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Why don't we see poverty convergence ?

  • Ravallion, Martin

We are not seeing faster progress against poverty amongst the poorest developing countries. Yet this is implied by widely accepted"stylized facts"about the development process. The paper tries to explain what is missing from those stylized facts. Consistently with models of economic growth incorporating borrowing constraints, the analysis of a new data set for 100 developing countries reveals an adverse effect on consumption growth of high initial poverty incidence at a given initial mean. A high incidence of poverty also entails a lower subsequent rate of progress against poverty at any given growth rate (and poor countries tend to experience less steep increases in poverty during recessions). Thus, for many poor countries, the growth advantage of starting out with a low mean ("conditional convergence") is lost due to their high poverty rates. The size of the middle class--measured by developing-country, not Western, standards--appears to be an important channel linking current poverty to subsequent growth and poverty reduction. However, high current inequality is only a handicap if it entails a high incidence of poverty relative to mean consumption.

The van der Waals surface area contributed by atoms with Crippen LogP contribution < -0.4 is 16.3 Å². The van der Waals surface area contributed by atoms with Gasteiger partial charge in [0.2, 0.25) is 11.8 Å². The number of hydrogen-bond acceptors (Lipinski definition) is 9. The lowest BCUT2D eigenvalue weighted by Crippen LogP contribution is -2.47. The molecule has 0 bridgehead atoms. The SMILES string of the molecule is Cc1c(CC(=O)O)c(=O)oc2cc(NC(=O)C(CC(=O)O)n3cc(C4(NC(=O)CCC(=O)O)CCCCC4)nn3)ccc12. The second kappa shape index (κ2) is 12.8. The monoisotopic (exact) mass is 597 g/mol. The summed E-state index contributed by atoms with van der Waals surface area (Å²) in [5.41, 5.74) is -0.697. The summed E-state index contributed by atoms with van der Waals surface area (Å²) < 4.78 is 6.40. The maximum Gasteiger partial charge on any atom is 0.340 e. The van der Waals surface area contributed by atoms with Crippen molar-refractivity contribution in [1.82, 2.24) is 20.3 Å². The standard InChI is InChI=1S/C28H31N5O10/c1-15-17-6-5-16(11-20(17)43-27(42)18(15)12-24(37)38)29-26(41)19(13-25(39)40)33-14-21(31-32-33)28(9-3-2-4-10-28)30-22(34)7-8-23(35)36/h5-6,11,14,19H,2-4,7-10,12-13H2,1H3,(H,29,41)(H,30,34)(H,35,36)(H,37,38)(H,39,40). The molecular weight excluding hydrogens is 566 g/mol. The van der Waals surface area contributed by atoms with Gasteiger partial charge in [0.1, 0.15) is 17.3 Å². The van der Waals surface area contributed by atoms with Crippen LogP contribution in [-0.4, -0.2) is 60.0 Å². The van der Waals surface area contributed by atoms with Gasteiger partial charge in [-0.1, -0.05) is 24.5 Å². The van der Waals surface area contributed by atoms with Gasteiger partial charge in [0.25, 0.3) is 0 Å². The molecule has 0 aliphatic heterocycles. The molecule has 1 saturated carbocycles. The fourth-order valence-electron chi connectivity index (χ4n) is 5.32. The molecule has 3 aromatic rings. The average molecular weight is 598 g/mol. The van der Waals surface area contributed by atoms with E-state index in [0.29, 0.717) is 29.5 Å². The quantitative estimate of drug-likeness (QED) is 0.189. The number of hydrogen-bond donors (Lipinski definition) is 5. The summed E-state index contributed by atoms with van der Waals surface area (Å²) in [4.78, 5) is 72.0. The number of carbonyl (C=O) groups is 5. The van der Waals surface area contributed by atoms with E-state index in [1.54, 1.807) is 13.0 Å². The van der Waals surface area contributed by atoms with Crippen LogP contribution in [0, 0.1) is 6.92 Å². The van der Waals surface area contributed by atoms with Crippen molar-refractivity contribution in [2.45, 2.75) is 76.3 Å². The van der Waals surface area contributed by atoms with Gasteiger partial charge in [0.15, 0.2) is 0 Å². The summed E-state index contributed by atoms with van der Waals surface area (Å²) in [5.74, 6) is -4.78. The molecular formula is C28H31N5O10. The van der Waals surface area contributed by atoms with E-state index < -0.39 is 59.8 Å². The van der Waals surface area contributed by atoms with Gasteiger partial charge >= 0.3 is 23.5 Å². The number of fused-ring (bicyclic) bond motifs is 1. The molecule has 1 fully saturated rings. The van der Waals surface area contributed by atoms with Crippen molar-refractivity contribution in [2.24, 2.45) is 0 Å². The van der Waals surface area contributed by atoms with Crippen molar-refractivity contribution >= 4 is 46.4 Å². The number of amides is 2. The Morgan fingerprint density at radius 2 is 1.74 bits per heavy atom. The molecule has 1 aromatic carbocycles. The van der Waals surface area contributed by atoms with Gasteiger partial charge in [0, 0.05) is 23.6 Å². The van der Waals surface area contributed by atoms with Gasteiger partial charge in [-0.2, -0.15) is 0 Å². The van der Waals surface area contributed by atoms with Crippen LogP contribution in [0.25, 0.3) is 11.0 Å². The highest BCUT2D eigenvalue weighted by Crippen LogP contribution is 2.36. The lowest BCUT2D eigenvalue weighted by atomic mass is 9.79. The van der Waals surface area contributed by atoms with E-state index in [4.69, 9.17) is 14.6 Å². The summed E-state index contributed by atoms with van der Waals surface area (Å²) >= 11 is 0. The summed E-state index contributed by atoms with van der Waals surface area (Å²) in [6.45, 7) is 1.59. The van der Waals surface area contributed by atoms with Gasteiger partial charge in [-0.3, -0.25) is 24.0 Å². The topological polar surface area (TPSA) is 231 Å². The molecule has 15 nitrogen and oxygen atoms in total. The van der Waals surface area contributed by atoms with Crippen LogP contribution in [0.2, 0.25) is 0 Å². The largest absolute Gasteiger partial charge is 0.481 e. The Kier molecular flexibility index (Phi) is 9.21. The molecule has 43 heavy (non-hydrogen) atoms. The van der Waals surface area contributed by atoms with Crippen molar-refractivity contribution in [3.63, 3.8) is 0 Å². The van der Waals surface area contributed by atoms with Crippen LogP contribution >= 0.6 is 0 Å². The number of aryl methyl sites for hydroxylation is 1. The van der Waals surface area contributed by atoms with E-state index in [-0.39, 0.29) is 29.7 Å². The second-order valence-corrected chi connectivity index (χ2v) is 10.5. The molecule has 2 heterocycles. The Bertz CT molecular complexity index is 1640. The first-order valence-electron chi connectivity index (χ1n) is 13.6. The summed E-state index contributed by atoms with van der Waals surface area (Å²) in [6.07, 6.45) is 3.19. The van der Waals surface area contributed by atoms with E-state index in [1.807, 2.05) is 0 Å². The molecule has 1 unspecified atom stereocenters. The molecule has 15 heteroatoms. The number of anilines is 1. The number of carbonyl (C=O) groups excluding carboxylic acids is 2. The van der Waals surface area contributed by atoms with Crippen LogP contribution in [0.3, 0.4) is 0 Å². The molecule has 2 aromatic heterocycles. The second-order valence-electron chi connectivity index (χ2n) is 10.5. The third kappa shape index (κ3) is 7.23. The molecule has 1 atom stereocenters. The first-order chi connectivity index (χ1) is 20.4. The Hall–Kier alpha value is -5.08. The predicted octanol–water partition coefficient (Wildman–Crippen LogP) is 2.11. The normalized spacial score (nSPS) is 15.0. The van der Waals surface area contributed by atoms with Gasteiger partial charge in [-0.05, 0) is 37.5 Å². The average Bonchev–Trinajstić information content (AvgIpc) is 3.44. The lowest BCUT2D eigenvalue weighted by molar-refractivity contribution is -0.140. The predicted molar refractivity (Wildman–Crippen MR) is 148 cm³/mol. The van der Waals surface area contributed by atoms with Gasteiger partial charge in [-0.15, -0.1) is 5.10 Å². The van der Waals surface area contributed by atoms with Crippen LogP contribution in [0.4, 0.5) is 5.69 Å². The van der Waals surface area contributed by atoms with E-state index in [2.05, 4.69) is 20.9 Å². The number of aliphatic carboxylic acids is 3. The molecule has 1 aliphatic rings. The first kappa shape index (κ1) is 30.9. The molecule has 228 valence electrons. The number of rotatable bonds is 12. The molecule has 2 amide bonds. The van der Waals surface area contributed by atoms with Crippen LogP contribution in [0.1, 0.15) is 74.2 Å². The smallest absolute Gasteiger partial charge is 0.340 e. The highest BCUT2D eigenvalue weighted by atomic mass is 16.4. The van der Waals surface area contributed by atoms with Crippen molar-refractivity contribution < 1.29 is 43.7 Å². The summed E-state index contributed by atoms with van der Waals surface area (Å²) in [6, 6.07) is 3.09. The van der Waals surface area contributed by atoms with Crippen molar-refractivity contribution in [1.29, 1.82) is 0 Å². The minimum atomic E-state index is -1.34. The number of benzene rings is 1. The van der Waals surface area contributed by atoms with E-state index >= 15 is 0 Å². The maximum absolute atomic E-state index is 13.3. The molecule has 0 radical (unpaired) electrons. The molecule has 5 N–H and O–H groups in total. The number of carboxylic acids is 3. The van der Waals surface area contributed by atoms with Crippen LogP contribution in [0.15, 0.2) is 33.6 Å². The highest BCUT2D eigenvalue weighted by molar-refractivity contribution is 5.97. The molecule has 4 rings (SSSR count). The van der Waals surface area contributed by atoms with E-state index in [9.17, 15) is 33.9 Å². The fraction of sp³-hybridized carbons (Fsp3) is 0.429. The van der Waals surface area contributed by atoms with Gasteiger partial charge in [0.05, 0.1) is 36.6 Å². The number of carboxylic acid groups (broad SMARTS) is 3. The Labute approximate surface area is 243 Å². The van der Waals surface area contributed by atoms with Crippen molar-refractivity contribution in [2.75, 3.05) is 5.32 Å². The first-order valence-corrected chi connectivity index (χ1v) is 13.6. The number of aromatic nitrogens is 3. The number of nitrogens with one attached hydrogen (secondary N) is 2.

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Paper provided by The World Bank in its series Policy Research Working Paper Series with number 4974.

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Date of creation: 01 Jun 2009
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Handle: RePEc:wbk:wbrwps:4974
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